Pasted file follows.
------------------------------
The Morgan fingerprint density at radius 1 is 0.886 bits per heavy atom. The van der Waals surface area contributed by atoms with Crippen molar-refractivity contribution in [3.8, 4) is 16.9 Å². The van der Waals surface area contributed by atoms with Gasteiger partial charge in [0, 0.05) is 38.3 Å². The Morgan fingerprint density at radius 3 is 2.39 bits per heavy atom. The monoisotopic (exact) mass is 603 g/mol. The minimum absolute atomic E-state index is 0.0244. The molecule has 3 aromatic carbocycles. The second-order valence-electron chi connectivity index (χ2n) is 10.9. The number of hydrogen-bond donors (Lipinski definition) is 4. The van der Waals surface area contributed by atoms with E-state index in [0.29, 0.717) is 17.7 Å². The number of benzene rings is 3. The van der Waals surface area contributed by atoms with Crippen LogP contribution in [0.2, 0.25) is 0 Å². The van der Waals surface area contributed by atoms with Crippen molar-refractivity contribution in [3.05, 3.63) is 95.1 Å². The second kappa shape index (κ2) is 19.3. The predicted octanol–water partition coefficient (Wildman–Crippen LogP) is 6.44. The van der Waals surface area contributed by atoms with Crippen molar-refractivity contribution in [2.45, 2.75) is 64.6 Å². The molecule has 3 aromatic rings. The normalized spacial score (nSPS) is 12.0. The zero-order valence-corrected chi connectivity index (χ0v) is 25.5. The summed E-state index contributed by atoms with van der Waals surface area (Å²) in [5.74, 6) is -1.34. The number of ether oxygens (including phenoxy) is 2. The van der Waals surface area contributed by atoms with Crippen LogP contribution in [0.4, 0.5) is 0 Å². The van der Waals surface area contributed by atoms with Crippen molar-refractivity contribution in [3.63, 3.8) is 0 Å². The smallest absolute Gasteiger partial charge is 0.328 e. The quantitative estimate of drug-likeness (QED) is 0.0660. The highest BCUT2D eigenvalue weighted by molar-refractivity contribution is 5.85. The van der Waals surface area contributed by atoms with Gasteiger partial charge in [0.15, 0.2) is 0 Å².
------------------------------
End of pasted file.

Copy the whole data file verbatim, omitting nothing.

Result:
The Morgan fingerprint density at radius 1 is 0.886 bits per heavy atom. The van der Waals surface area contributed by atoms with Crippen molar-refractivity contribution in [3.8, 4) is 16.9 Å². The van der Waals surface area contributed by atoms with Gasteiger partial charge in [0, 0.05) is 38.3 Å². The Morgan fingerprint density at radius 3 is 2.39 bits per heavy atom. The monoisotopic (exact) mass is 603 g/mol. The minimum absolute atomic E-state index is 0.0244. The molecule has 3 aromatic carbocycles. The second-order valence-electron chi connectivity index (χ2n) is 10.9. The number of hydrogen-bond donors (Lipinski definition) is 4. The van der Waals surface area contributed by atoms with E-state index in [0.29, 0.717) is 17.7 Å². The number of benzene rings is 3. The van der Waals surface area contributed by atoms with Crippen LogP contribution in [0.2, 0.25) is 0 Å². The van der Waals surface area contributed by atoms with Crippen molar-refractivity contribution in [3.05, 3.63) is 95.1 Å². The second kappa shape index (κ2) is 19.3. The predicted octanol–water partition coefficient (Wildman–Crippen LogP) is 6.44. The van der Waals surface area contributed by atoms with Crippen molar-refractivity contribution in [2.45, 2.75) is 64.6 Å². The molecule has 3 aromatic rings. The normalized spacial score (nSPS) is 12.0. The zero-order valence-corrected chi connectivity index (χ0v) is 25.5. The summed E-state index contributed by atoms with van der Waals surface area (Å²) in [5.74, 6) is -1.34. The number of ether oxygens (including phenoxy) is 2. The van der Waals surface area contributed by atoms with Crippen LogP contribution in [0.4, 0.5) is 0 Å². The van der Waals surface area contributed by atoms with Crippen molar-refractivity contribution in [3.63, 3.8) is 0 Å². The smallest absolute Gasteiger partial charge is 0.328 e. The quantitative estimate of drug-likeness (QED) is 0.0660. The highest BCUT2D eigenvalue weighted by molar-refractivity contribution is 5.85. The van der Waals surface area contributed by atoms with Gasteiger partial charge in [0.15, 0.2) is 0 Å².